‘Armenia and Armenians in International Treaties’
Armenian Review, v. 52, no. 1-2 (spring-summer 2010)
Watertown, Mass.: Armenian Review, Inc., 2010: 234 pp.
The latest issue of the Armenian Review, titled “Armenia and Armenians in International Treaties,” is a compilation of nine articles that, as suggested by the title, deals with Armenian diplomacy, and specifically treaties, from the 4th century CE to the present day. These articles are some of the papers presented at a conference held at the University of Michigan, Ann Arbor in March 2009. The volume also includes three book reviews.
In his article titled “Cilician Armenia and its Fifteen Peace Treaties (1185-1337),” Claude Mutafian focuses on the treaties signed between Cilician princes and their neighbors from the 10th-12th centuries. Mutafian, who has specialized in the Medieval period and the Cilician Kingdom of Armenia, writes about the “extraordinarily efficient diplomacy” through which Armenians “managed to keep a State for nearly three centuries.” He divides this into four historical periods and provides an overview of the de jure treaties between the Armenians and their neighbors, the Seljuk Turks, the Mongols, the Mamelukes, and Cyprus.
Keith David Watenpaugh, in “The Origins of Armenian Genocide Denial and League of Nations’ Humanitarianism 1920-1922,” examines the early days of Turkey’s denial of the Armenian Genocide, beginning with its confrontation with the League of Nations. “…The events of the Armenian Genocide if acknowledged at all are situated in a broader structure of measures taken to defend the Turkish nation and the proto-Turkish state against external threats or internal enemies,” writes Watenpaugh.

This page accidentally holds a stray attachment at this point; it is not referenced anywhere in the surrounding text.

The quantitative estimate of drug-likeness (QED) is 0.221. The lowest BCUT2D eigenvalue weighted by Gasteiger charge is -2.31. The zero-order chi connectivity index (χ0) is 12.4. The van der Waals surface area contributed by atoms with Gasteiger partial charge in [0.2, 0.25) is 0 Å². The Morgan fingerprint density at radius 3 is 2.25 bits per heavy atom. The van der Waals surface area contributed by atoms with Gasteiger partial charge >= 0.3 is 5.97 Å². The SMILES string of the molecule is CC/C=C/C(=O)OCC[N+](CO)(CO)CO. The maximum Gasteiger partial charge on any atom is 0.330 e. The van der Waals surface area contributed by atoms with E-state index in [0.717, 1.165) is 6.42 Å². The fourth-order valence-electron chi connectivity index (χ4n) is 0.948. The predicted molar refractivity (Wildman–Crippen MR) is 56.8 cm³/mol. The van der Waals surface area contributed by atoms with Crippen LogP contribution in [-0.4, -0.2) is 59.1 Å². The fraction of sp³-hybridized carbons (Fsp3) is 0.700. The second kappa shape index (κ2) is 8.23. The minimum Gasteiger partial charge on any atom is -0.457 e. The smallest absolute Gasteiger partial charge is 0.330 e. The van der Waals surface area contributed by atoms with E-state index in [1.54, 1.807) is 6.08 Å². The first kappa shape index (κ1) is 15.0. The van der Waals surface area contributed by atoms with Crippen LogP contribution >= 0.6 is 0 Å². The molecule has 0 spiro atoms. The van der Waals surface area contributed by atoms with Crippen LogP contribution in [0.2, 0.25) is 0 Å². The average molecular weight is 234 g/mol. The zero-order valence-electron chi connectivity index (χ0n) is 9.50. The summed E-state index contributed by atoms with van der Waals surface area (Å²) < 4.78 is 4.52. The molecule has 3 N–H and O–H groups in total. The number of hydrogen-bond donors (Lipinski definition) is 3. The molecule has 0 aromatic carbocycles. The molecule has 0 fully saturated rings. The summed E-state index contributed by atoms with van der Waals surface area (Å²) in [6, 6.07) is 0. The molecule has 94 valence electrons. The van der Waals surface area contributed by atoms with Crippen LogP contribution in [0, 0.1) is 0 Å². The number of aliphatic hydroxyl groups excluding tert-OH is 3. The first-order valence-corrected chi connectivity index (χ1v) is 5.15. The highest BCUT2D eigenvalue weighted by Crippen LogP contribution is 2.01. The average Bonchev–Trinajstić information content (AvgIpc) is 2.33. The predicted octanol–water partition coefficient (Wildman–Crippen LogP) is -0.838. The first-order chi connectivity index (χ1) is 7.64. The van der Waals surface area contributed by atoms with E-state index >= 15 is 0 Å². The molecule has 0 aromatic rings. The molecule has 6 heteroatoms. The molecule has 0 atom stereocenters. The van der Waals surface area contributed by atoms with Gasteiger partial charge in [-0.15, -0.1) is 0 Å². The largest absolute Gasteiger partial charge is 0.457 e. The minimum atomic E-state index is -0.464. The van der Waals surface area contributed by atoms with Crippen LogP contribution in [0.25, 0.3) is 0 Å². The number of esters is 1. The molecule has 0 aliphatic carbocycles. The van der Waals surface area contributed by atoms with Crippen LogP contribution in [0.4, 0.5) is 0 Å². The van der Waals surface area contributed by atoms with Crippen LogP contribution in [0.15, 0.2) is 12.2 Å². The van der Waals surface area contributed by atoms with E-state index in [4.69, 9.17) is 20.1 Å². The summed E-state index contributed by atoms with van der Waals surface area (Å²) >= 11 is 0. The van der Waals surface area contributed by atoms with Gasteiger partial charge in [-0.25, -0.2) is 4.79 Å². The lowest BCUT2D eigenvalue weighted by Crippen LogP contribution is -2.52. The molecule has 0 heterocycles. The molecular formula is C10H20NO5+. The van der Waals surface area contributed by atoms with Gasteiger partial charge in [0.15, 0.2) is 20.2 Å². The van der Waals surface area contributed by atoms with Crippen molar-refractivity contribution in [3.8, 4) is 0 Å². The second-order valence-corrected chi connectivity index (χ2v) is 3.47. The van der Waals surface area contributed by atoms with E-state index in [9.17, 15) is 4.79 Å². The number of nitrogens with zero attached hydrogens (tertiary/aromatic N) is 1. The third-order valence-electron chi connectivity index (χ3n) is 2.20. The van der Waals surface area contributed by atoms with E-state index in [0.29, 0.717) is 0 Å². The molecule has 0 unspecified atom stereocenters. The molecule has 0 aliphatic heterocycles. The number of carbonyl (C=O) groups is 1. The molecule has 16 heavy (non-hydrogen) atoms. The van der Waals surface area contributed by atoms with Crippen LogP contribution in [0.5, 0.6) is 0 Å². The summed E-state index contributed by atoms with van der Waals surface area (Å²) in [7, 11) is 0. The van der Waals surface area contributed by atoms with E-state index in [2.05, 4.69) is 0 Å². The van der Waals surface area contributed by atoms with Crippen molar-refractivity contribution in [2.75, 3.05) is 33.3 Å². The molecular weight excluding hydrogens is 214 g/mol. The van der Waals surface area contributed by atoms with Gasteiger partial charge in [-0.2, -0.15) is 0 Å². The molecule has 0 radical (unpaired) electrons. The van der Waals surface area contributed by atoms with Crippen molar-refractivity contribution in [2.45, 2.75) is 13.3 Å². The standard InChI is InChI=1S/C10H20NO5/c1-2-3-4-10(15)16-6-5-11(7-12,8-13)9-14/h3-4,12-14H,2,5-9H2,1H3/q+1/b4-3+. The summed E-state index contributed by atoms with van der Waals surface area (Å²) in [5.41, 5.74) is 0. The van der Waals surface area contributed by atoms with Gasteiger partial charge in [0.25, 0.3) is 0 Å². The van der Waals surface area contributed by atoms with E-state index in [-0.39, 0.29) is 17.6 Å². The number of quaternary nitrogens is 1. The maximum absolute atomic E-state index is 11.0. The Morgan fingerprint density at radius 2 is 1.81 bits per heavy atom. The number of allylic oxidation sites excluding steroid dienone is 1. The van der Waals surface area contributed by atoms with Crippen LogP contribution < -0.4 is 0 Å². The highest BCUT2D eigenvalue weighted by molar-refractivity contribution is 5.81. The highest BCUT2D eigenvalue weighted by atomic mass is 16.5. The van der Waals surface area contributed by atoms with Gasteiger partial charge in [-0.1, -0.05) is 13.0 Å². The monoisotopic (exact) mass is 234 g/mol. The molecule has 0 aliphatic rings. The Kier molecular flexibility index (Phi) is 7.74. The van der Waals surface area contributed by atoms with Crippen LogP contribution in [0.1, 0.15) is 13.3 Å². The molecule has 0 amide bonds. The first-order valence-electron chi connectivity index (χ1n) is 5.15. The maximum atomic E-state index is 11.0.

Lusine Taslakyan discusses the various international environmental agreements signed by Armenia, 18 of which are conventions. In 1993, Armenia ratified the UN Convention on Biological Diversity (UNCBD); the UN Framework Convention on Climate Change (UNFCCC) in 1992; the Kyoto Protocol in 2002; the UN Convention to Combat Desertification (UNCCD) in 1994; the Ramsar Convention in 1993; and the Aarhus Convention in 2001.
Taslakyan notes “[t]he uniqueness and originality of the nature of Armenia” with its “[m]ore than 120 endemics—plants specific only to Armenia.” She also discusses the environmental challenges facing today’s Armenia, such as forecasts that predict “[s]ignificant and consistent increase in temperatures” and in desertification, as well as obstacles to the public’s participation in decision-making. “Access to justice is…realized only formally, as far as in principle it is possible to file a lawsuit to protect citizens’ rights and in practice it is impossible to win the case,” writes Taslakyan.
In “Erdumn, Uxt, Carayut’iwn: Armenian Aristocrats as Diplomatic Partners of Eastern Roman Emperors, 387-884/885 AD,” Johannes Preiser-Kapeller writes about an era when in the absence of a monarchy, Armenian noblemen acted in place of a king.
The other articles appearing in this volume are Dr. R. Ali Kavani’s “The Treaty of 1639 and Its Fifteen Peace Treaties (1185-1337)”; Aram Yengoyan’s “‘No War—No Peace’: The Treaty of Brest-Litovsk”; Vladimir Vardanyan’s “The Issues of Legal Validity of Peace Treaties in Armenia and Relating to Armenia: An International Legal Analysis”; Sevane Garibian’s “From the 1915 Allied Joint Declaration to the 1920 Treaty of Sevres: Back to an International Criminal Law in Progress”; Rouben Shougarian’s “Yielding More to Gain the Essential: The Factor of Timing in the Context of the Russian-Armenian Treaty of 1997”; as well as Avedis Hadjian’s review of Antonia Mahari’s My Odyssey, Vartan Matiossian’s review of Onnik Xnkikyan’s Syunik During the Bronze and Iron Ages, and Alyson Wharton’s review of Magdi Guirguis’ An Armenian Artist in Ottoman Egypt: Yuhanna al-Armani and His Coptic Icons.